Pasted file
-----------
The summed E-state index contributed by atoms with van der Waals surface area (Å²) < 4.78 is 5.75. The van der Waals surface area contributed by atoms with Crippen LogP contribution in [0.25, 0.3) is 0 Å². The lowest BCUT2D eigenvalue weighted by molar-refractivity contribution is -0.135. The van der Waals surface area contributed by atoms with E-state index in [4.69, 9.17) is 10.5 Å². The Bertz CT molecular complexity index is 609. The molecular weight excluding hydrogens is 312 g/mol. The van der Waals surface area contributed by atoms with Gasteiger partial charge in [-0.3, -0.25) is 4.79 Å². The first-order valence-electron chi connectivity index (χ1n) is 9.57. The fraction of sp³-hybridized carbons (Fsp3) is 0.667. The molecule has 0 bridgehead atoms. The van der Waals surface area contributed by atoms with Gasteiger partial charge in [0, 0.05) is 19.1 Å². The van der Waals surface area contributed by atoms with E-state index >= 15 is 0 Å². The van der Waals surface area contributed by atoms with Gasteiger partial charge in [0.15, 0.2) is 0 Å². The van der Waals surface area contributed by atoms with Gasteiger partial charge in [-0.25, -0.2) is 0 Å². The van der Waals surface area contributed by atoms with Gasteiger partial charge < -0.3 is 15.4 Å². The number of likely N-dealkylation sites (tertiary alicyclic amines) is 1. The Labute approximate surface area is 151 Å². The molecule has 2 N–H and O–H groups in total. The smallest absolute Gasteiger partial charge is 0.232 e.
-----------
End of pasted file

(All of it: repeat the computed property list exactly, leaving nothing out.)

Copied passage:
The summed E-state index contributed by atoms with van der Waals surface area (Å²) < 4.78 is 5.75. The van der Waals surface area contributed by atoms with Crippen LogP contribution in [0.25, 0.3) is 0 Å². The lowest BCUT2D eigenvalue weighted by molar-refractivity contribution is -0.135. The van der Waals surface area contributed by atoms with E-state index in [4.69, 9.17) is 10.5 Å². The Bertz CT molecular complexity index is 609. The molecular weight excluding hydrogens is 312 g/mol. The van der Waals surface area contributed by atoms with Gasteiger partial charge in [-0.3, -0.25) is 4.79 Å². The first-order valence-electron chi connectivity index (χ1n) is 9.57. The fraction of sp³-hybridized carbons (Fsp3) is 0.667. The molecule has 0 bridgehead atoms. The van der Waals surface area contributed by atoms with Gasteiger partial charge in [0, 0.05) is 19.1 Å². The van der Waals surface area contributed by atoms with E-state index >= 15 is 0 Å². The van der Waals surface area contributed by atoms with Gasteiger partial charge in [0.15, 0.2) is 0 Å². The van der Waals surface area contributed by atoms with Gasteiger partial charge in [-0.25, -0.2) is 0 Å². The van der Waals surface area contributed by atoms with Gasteiger partial charge < -0.3 is 15.4 Å². The number of likely N-dealkylation sites (tertiary alicyclic amines) is 1. The Labute approximate surface area is 151 Å². The molecule has 2 N–H and O–H groups in total. The smallest absolute Gasteiger partial charge is 0.232 e.